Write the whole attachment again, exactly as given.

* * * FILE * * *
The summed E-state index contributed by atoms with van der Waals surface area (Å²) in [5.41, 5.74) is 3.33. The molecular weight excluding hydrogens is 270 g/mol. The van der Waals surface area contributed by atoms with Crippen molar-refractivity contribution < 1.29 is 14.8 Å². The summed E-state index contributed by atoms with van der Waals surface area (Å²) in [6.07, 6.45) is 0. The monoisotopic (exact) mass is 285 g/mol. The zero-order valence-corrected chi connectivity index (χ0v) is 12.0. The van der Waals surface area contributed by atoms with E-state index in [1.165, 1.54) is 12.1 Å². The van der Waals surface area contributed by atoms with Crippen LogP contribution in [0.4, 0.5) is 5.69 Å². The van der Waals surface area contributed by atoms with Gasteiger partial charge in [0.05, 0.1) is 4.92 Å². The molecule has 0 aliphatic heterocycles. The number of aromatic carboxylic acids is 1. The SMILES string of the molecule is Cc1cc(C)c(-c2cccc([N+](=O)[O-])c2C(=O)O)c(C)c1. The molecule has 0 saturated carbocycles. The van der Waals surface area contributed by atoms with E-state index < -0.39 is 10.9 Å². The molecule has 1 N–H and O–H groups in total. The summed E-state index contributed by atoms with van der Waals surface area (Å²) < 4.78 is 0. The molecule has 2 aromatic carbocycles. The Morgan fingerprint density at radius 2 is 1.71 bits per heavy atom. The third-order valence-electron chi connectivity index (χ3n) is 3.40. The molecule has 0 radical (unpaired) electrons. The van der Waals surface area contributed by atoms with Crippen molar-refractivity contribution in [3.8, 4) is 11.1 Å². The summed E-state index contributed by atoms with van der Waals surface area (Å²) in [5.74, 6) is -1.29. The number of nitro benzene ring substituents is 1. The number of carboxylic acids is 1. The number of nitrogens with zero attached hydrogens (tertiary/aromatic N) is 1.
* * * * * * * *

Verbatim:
The summed E-state index contributed by atoms with van der Waals surface area (Å²) in [5.41, 5.74) is 3.33. The molecular weight excluding hydrogens is 270 g/mol. The van der Waals surface area contributed by atoms with Crippen molar-refractivity contribution < 1.29 is 14.8 Å². The summed E-state index contributed by atoms with van der Waals surface area (Å²) in [6.07, 6.45) is 0. The monoisotopic (exact) mass is 285 g/mol. The zero-order valence-corrected chi connectivity index (χ0v) is 12.0. The van der Waals surface area contributed by atoms with E-state index in [1.165, 1.54) is 12.1 Å². The van der Waals surface area contributed by atoms with Crippen LogP contribution in [0.4, 0.5) is 5.69 Å². The van der Waals surface area contributed by atoms with Gasteiger partial charge in [0.05, 0.1) is 4.92 Å². The molecule has 0 aliphatic heterocycles. The number of aromatic carboxylic acids is 1. The SMILES string of the molecule is Cc1cc(C)c(-c2cccc([N+](=O)[O-])c2C(=O)O)c(C)c1. The molecule has 0 saturated carbocycles. The van der Waals surface area contributed by atoms with E-state index < -0.39 is 10.9 Å². The molecule has 1 N–H and O–H groups in total. The summed E-state index contributed by atoms with van der Waals surface area (Å²) < 4.78 is 0. The molecule has 2 aromatic carbocycles. The Morgan fingerprint density at radius 2 is 1.71 bits per heavy atom. The third-order valence-electron chi connectivity index (χ3n) is 3.40. The molecule has 0 radical (unpaired) electrons. The van der Waals surface area contributed by atoms with Crippen molar-refractivity contribution in [3.8, 4) is 11.1 Å². The summed E-state index contributed by atoms with van der Waals surface area (Å²) in [5.74, 6) is -1.29. The number of nitro benzene ring substituents is 1. The number of carboxylic acids is 1. The number of nitrogens with zero attached hydrogens (tertiary/aromatic N) is 1.